Education and Economic Outcomes in Missouri

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Education and Economic Outcomes in Missouri
Jan. 22, 2018 — Recent forecasts predict reductions in the revenue flowing into state coffers. The Governor, in his State of the State address, again called for reducing taxes. With reduced funding likely, will higher education, as it was last year, be on the chopping block? Let us all hope that this year those in Jefferson City make responsible choices.
Why? Two good reasons. First, additional cuts to higher education will further diminish the prospects of those who planned to advance their education at one of our community colleges or public, four-year universities. Attending our state educational institutions, not those in another state, is for many their most practical path to economic success.
Second, Missouri has one of the worst performing economies over the past 20 years. Last years’ ill-advised cuts to higher education reduced the state’s prospects for faster economic growth in the future. Another round of cuts will further diminish the standards of living for future generations of Missourians—at least those who do not migrate to better opportunities in other states.
A recent study conducted by Gail Heyne Hafer and myself makes the point. (More details are here.) We asked two questions. First, what is the relationship between education today and future income? Second, how does educational attainment today affect future health and social outcomes?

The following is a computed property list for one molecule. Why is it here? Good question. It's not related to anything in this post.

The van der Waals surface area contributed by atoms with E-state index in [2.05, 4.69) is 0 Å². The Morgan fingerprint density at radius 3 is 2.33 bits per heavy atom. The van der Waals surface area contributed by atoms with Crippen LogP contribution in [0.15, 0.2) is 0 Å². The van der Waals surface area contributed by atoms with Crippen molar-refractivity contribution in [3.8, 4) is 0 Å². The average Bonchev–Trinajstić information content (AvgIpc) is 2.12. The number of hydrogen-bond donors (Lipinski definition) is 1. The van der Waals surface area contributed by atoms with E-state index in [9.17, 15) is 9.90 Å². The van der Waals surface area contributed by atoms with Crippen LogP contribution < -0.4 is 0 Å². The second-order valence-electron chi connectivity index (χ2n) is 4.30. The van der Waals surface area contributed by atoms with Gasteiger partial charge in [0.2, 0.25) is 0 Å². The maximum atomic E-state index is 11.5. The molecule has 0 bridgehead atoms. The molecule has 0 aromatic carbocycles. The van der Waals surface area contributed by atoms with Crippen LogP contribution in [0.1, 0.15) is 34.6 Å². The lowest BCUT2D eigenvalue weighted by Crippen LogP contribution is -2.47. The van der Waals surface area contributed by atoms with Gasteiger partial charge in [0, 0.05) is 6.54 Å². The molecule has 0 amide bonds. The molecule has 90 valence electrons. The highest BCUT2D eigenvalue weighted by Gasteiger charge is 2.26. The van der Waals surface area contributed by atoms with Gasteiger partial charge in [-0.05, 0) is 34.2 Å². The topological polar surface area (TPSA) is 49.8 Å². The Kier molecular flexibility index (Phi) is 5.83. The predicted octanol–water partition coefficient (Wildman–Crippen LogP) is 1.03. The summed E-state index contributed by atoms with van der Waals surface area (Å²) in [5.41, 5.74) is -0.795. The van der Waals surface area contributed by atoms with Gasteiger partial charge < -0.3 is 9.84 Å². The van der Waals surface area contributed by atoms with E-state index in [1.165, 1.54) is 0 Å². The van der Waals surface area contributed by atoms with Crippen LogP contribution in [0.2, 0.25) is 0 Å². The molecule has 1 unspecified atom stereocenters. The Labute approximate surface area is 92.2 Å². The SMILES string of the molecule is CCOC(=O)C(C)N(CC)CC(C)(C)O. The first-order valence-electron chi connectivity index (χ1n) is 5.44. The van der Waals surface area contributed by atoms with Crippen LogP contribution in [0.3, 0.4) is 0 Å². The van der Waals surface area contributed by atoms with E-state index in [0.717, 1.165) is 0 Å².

To answer these questions, we collected data for each county in Missouri. We then compared educational attainment by adults in 1990 to household incomes and several measures of social behavior in recent years. This gave us the ability to see how education now might influence future outcomes.
We found that counties in which a larger percentage of the adults in 1990 lacked a high school diploma or its equivalent have on average lower household incomes today. These counties also tend to have a greater prevalence of negative health and social outcomes, such as higher rates of smoking and obesity, and more childhood poverty. Not too surprisingly, completing high school has a critical effect on individuals’ lives and the future of the communities in which they live.
But there is much more to our story. The most striking result of our analysis is that a distinctive “switch” in these relationships occurs when we consider the effects of higher education. And by higher education we do not mean a only bachelor’s degree.
We found that families in counties where a larger percentage of the adult population finishes high school and extends their education at a community college, receives some vocational training, or completes just a couple years of university coursework are much more likely to be living financially comfortable and healthy lives today. A four-year college degree is not the only ticket to success.
Our results show that when a larger proportion of the adult population in 1990 met the condition “high school plus two” years of education, today those counties also had significantly higher levels of household income, a smaller incidence of smoking and obesity, and less childhood poverty.
Finding that the “switch” to better futures occurs at “high school plus two” instead of at “bachelor’s degree” is important. It means that reducing individuals’ opportunity to advance their education and training beyond high school by budgetary decisions that severely restrict the role of community colleges and similar institutions is likely to harm many.
More cuts in state funding to community colleges and other institutions of higher education in the name of smaller government imperils the economic future of individual citizens and the state as a whole.
If policy makers continue down this misguided path, require them to explain why Missouri’s economic growth continues to lag behind most other states in the nation.
R.W. Hafer
Hammond Institute for Free Enterprise
Plaster School of Business
Lindenwood University
St. Charles, Missouri

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